Fun fact: even though I live in downtown
Ottawa (the national capital of ), I hate going to Parliament Hill for the Canada Day celebrations on July 1st. It’s usually too hot, too crowded, and the government department that plans the show on the Hill is apparently either high or grossly out of touch with the average Canadian. So, in light of all this, I’ve developed my own Canada Day tradition; I generally read until 6pm-ish, then I’ll watch the BBC version of Pride and Prejudice. Having just recently read P&P, I was inspired to pick up another Austen work, and settled on Northanger Abbey. Canada
Northanger Abbey is the story of Catherine Morland. Catherine, as might be expected from an Austen work, is a young woman on the look out for a husband she could love. After accompanying a family friend to
Bath, Catherine becomes fast friends with Isabelle and is introduced to her brother John; is also where Catherine meets Mr. Tilney, and almost immediately falls in love. However, John (who’s kind of a douche. No, wait, he’s a douche), fancies himself as the prime contender for the roll of Catherine’s husband, and does what he can to upset the Catherine/Tilney apple cart. In the mean time, Isabelle has fallen in love with James, Catherine’s brother, and accepts his proposal. All this happens at Bath , but the climax and most of the dénouement of the novel happens at Northanger Abbey, the Tilney family home, where Catherine is invited to visit as Tilney’s sister’s friend. It’s an Austen novel, so I’m sure you can guess the end, but there’s a minor twist in the climax of the story, so I won’t say any more here. Bath
I was pleasantly surprised to see that this work had more of Austen’s innate sense of humour than my last Austen read,
. Right off the bat, Austen opens with a tong-in-cheek assessment of her main character. This frank and humourous bent continues throughout the entire work as Austen continues to introduce her other characters, who are in fact archetypes in the Austen/Georgian world; we have the pompous (John), the well-meaning (James), the dastardly character (Captain Tilney), and the true gentleman (Mr. Tilney), just to name a few. Austen’s pen at once lambasts her characters and yet makes them all highly engaging, if not endearing. Mansfield Park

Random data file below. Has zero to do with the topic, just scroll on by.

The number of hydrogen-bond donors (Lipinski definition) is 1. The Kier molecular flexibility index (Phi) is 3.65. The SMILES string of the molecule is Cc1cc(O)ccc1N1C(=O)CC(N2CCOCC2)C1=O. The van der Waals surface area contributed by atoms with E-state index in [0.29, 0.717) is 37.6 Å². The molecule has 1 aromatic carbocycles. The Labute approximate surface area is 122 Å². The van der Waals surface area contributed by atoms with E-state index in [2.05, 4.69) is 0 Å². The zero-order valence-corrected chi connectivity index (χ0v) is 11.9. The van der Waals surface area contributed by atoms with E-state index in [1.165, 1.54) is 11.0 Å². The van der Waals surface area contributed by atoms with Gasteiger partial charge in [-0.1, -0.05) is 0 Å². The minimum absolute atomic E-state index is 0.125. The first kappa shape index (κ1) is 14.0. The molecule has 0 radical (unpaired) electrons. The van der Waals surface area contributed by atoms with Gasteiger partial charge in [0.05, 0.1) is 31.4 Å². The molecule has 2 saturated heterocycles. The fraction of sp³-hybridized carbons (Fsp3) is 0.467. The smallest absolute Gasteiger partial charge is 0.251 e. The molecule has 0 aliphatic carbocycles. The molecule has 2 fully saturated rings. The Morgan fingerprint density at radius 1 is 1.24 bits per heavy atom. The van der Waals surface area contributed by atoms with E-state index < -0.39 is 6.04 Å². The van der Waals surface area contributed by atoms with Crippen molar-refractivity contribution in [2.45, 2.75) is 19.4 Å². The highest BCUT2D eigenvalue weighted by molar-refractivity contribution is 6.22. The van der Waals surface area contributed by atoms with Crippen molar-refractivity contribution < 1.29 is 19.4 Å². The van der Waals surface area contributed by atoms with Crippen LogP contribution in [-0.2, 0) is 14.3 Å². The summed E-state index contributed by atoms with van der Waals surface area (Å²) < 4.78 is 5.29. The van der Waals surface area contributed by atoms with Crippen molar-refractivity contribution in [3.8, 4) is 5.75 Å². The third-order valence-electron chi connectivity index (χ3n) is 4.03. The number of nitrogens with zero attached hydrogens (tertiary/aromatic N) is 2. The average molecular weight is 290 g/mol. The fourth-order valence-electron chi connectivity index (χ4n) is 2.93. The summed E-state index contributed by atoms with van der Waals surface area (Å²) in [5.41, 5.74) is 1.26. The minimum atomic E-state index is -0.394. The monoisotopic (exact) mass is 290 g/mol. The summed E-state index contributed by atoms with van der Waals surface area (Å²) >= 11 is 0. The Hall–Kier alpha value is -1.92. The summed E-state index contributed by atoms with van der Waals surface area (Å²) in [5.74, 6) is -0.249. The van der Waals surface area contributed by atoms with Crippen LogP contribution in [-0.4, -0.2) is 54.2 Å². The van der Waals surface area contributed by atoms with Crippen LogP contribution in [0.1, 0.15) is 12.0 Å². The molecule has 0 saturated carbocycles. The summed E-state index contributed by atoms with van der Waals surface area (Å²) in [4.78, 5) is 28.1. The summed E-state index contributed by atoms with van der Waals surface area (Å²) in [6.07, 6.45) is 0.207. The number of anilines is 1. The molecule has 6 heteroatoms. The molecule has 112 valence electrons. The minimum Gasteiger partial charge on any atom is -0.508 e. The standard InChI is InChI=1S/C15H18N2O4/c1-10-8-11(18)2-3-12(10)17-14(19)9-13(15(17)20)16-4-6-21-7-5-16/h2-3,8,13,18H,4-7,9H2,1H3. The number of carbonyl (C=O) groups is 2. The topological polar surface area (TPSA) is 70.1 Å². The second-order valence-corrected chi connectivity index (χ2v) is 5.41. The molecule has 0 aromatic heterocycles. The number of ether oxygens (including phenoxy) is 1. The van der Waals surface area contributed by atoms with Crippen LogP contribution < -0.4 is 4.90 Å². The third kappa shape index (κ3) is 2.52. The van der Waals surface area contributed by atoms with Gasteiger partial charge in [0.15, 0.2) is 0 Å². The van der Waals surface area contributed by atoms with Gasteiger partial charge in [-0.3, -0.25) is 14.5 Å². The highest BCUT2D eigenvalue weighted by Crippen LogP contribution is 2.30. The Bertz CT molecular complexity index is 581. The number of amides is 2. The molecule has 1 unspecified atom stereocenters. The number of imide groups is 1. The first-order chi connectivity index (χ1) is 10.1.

While Austen is busy harpooning her characters, she’s also busy doing the same to herself as the author. There are numerous passages where Austen mocks the contemporary novelist; this can distract from the plot, but it’s also quite telling of her own assessment of her chosen profession. During my last year of undergrad, I wrote a seminar paper of the gender-dynamics of the Victorian author (of which Austen doesn’t quite fit, admittedly, with the time frame), and many of the complains and observations that Austen makes with her own words were supported with the research; novels were considered trite ways to pass time for uninformed women, novels gave women un-reasonable expectations of every-day life, and most damning of all, novels created in women an impression of the men in their lives that just weren’t reasonable. Austen plays on all these criticisms with her characters, while also addressing them head-on.
So, final verdict. Read this book. It’s one of the few works that Austen left to the world, and it embodies so much of the classic Austen world-view that it’s worth the read. While I’ve yet to find an Austen book that lives up to the Pride and Prejudice of it all, Northanger Abbey is a close second with its wit, characters, and self-awareness.